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Good morning, this is Michelle. Negotiators have only five months left to hash out an agreement on how countries will tackle future pandemics. But as they gear up for a seventh round of discussions next week, several sore points remain.

Just three days away from crucial climate talks in Dubai where the details of a loss and damage fund agreed upon last year are expected to be sorted out, two climate advocates tell us why the new mechanism to compensate vulnerable countries for climate impacts risks being a flop.

And humanitarians heading to Dubai in large numbers are in a predicament.

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Michelle Langrand


On our radar

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A child gets intravenous dripping at a hospital in Hangzhou in east China's Zhejiang province, 26 November 2023. A combination of pathogens has caused a surge in acute respiratory infections, particularly among children, in the country. (Keystone/Avalon/Long Wei)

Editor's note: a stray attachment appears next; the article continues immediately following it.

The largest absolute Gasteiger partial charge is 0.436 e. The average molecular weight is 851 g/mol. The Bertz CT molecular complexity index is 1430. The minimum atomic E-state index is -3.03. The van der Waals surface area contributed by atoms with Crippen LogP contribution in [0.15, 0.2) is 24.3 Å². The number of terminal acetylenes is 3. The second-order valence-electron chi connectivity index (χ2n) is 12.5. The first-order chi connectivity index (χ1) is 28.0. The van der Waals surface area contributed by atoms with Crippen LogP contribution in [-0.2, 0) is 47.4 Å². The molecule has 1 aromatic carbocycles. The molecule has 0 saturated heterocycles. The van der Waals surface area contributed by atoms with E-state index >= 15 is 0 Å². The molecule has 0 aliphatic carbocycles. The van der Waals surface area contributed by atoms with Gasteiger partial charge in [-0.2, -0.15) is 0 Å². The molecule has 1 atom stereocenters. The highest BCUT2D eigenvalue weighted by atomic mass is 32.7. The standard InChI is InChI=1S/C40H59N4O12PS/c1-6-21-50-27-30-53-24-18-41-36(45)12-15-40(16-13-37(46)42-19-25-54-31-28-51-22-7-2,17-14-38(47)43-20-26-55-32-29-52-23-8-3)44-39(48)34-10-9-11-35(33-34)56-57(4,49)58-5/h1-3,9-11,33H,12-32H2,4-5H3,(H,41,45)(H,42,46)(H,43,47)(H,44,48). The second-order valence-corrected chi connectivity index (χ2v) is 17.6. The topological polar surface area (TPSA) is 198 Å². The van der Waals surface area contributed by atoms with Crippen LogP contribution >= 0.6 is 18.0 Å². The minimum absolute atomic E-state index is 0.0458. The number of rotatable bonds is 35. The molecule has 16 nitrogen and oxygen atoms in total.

Future pandemic agreement talks: why it’s complicated. Negotiations in Geneva grind on for a global agreement to tackle future pandemics. While the current draft shows promise, several contentious points persist, from the “one health” approach to access to vaccines and diagnostics, as well as financing.

Geneva Solutions

Here's what else is happening

Opinion of the day

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Why the loss and damage fund alone will not redress climate harm. Compensating countries that have suffered huge losses and irreparable damage from climate change is an obligation under human rights law that states, in particular wealthy nations, developed countries are still doing little to address, write Center for International Environmental Law’s senior campaigner Lien Vandamme and senior attorney Joie Chowdhury ahead of Cop28.

Geneva Solutions

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